The Hazards of Speaking a Little Japanese, Or That Time That I Told Two Strangers That I Wasn’t Wearing Any Underwear

But let’s not get ahead of ourselves! A little background on my Mad Japanese Skillz….

Upon arriving in Japan two and a half years ago, I immediately set out to find Japanese language classes. I quickly found one class on Mondays and another on Thursdays, and I still attend both every week. If you asked me at that point how fluent I would expect myself to be in, say, two and a half years time, I would probably answer fluent enough to at least understand basic questions.

I cannot understand basic questions.

IMG_0545I’m a fairly diligent student. I complete any homework assigned, and I open my book to review at least once before every lesson. So at least four times a week I study grammar, and learn new vocabulary, and write out my homework in hiragana and katakana, the two phonetic scripts for writing Japanese. The part that continues to stump me? Comprehension. If I’m in a very controlled setting where I’m always asked the same questions, I do fine. Such as the grocery store. I’m always asked if I have a point card, and if I need a shopping bag. After hearing these questions over a hundred times I’m pretty comfortable with the different variations. No, I don’t have a point card. No thank you, I have my own bags.

The hospital is not the grocery store.

As diligent martayaki readers may recall, last fall I had an MRI at a local hospital. It was a smooth experience, and so cheap! While MRIs in the U.S. cost thousands of dollars, my MRI last fall only cost around $240 USD at the full price. After submitting the claim to my insurance company my out-of-pocket expense ended up at $35 USD. So of course I decided to get pretty much any part of my body MRI’ed as needed, starting with my ever-troublesome left knee.

I have had a bad left knee ever since my lacrosse career in high school. For 30 years it has hurt pretty much non-stop, and every few years I go through physical therapy, orthopedists, MRIs, chiropractors, you name it–generally without relief. It’s been a while since my last MRI so I decided to try again. So I went to the local medical clinic and asked for a referral to an orthopedist.

And that’s how I found myself at Keiyu Hospital last Friday. I’m not sure why I didn’t end up at Red Cross Hospital as for my last MRI. Perhaps Red Cross doesn’t have a large ortho clinic, since another friend with Red Cross experience also went to Keiyu for an ortho issue. Since my Red Cross MRI experience was pretty painless, I expected the same from my second MRI at Keiyu. Because how different could it be?

I think you see where this is going.

Before Friday’s appointment I received a questionnaire with lots of metal related questions. No jewelry, piercings, implants, pacemakers–the M in MRI stands for Magnetic, so metal is a big deal with MRIs. I remembered the many metal warnings before last year’s MRI at Red Cross, so I prepared accordingly. I left all jewelry at home, and I looked up the Japanese word for metal, which is kinzoku. Then I immediately forgot the Japanese word for metal (still kinzoku).

I arrived at the MRI clinic at Keiyu Hospital and heard that first question: Nihongo daijobu desu-ka, or Is Japanese OK? I answered with my standard Sukkoshi wakarimasu, or I understand a little. Generally this means as many instructions in Japanese as I can handle, followed by an eventual transition to broken English or translated cue cards. And so it went. The MRI tech with decent English directed me to the changing room and told me in English to change out of my clothes, put on this gown, only underwear and no other clothes, here’s where to put my clothes and bag, here’s the key to lock the changing room, come out when ready. So I did.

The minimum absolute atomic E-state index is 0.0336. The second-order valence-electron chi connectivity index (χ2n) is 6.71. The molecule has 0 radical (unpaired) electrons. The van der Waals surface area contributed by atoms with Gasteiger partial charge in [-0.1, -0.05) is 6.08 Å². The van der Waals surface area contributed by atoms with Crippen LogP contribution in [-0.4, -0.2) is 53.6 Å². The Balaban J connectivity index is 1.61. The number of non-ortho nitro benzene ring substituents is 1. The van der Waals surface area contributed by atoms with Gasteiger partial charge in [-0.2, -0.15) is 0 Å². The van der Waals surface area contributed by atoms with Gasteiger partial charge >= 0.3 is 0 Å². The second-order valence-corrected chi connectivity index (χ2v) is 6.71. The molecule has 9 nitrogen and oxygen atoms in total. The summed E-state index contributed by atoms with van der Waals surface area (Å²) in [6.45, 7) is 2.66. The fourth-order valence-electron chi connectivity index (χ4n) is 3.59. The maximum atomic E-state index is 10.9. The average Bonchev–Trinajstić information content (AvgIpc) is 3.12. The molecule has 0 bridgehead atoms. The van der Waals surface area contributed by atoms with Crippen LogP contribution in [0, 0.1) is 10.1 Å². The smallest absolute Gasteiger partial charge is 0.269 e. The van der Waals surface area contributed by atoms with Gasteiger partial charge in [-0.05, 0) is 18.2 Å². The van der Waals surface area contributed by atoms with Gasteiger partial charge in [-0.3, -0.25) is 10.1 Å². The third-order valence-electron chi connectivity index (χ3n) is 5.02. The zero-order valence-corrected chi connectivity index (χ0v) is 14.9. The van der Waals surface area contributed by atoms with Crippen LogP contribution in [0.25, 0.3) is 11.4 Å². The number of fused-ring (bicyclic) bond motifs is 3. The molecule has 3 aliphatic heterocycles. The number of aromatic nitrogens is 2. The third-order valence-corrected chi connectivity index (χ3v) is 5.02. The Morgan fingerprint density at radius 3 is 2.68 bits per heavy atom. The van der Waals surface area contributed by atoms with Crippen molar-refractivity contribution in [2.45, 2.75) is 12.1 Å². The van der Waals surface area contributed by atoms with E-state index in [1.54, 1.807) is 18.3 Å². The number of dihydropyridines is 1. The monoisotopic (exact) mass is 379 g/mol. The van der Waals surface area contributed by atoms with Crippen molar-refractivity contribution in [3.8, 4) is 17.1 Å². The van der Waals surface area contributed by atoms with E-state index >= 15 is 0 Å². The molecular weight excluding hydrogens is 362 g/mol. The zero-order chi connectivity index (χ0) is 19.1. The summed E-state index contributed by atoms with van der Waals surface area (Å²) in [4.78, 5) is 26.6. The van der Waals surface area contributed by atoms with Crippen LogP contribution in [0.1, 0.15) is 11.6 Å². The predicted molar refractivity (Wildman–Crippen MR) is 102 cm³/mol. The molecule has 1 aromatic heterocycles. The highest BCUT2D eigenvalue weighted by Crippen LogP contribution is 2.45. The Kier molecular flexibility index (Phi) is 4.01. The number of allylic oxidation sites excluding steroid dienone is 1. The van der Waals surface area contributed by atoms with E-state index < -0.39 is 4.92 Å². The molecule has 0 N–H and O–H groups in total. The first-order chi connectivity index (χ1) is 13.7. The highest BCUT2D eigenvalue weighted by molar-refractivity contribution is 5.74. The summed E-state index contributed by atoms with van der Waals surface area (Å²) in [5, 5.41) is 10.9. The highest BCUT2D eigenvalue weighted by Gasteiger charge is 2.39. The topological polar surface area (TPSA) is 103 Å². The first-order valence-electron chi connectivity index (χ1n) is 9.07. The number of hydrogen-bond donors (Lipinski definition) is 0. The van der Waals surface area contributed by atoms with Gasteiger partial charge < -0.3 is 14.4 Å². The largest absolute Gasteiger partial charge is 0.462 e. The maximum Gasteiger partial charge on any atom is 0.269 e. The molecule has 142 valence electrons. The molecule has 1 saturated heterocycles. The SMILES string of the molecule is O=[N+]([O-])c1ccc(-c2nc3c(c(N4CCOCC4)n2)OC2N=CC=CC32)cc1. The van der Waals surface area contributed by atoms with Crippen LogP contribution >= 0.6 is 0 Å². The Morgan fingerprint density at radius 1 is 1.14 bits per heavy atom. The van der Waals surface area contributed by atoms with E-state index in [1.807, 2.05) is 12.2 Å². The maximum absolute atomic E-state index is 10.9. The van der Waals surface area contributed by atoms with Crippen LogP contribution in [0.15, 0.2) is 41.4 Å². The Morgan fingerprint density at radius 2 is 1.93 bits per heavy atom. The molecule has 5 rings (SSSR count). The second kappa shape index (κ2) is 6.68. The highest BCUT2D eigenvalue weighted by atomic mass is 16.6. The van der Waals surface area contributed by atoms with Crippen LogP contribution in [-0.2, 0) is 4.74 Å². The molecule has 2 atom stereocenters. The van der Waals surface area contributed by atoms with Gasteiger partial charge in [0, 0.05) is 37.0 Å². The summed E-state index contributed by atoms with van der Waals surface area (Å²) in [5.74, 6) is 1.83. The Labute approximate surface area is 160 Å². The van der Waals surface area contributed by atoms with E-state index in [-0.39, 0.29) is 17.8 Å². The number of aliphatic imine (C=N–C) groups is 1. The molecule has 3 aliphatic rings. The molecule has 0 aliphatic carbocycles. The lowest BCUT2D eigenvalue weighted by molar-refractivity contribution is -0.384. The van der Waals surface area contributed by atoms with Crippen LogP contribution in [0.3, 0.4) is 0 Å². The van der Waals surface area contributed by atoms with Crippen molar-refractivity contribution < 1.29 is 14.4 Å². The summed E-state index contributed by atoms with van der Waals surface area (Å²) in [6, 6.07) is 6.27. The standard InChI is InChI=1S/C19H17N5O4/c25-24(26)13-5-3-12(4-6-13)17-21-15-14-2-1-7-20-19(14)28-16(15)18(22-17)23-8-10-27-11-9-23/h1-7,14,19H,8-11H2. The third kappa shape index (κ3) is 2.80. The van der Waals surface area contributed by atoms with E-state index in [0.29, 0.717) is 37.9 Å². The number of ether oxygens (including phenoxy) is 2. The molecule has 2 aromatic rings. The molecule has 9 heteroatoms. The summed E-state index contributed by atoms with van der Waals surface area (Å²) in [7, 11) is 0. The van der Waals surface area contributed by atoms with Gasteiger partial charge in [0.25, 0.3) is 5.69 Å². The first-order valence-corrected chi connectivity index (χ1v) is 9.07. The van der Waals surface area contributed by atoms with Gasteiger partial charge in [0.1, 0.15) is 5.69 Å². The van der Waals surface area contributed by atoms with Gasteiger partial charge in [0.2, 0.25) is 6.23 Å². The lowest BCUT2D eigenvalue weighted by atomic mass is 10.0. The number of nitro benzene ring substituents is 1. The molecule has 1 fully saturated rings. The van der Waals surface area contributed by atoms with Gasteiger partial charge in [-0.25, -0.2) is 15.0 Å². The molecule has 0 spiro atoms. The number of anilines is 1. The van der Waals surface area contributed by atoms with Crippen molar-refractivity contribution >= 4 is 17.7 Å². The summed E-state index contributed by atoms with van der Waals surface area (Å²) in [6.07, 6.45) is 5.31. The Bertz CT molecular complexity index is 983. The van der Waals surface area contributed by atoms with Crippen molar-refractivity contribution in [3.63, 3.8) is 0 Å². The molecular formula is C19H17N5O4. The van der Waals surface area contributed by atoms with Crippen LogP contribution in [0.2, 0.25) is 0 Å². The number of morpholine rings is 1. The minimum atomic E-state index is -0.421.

The other MRI tech with no English asked me if [something] arimasu ka, or did I have [something]. In a split second I decided that I vaguely recognized the word, but it had no k’s in it, but I’m sure that he’s asking about metal since that’s such a big deal with MRIs. So I declared loud and proud, Arimasen. I have none. And I showed my bare arms with no watch. And bare earlobes and neck with no earrings or necklace. No metal!

Then the English speaker piped up and clarified, No underwear? Shitagi. That was the word that I sort-of recognized but couldn’t place, because I learned and immediately forgot it in Lesson 17 of Japanese for Everyone, because when would I need to say underwear in Japanese, anyway?

So then the MRI techs called for a crash cart because I literally died of shame on the spot.

Kidding! Actually all three of us pretended that the No Underwear declaration never happened. They were incredibly polite and professional. And they were about 15 years younger than me, and male, and cute, because of course they were.

So the rest of the MRI proceeded fairly uneventfully, until the amazing part. The English speaker asked how long I’ve been in Japan, and I answered in Japanese, two and a half years. He enthusiastically responded Jozu!, which means to be good at something; it’s a compliment Japanese people say whenever I utter anything in Japanese. Which given the No Underwear fiasco of a few minutes earlier, seemed like a stretch. Can you imagine the same scenario in a U.S. hospital? Somehow I don’t picture a U.S. hospital worker praising the incredibly broken English of a patient who has lived in the U.S. for over two years and doesn’t recognize a basic underwear-related question. Yet I’m pretty sure that he meant it, even if he and the other guy likely laughed about it over beers later that day.

I await my results of the scan, returning to the hospital for a consultation with the doctor later this week. He speaks English. But if he asks anything about the presence of my shitagi, I will be ready to answer.

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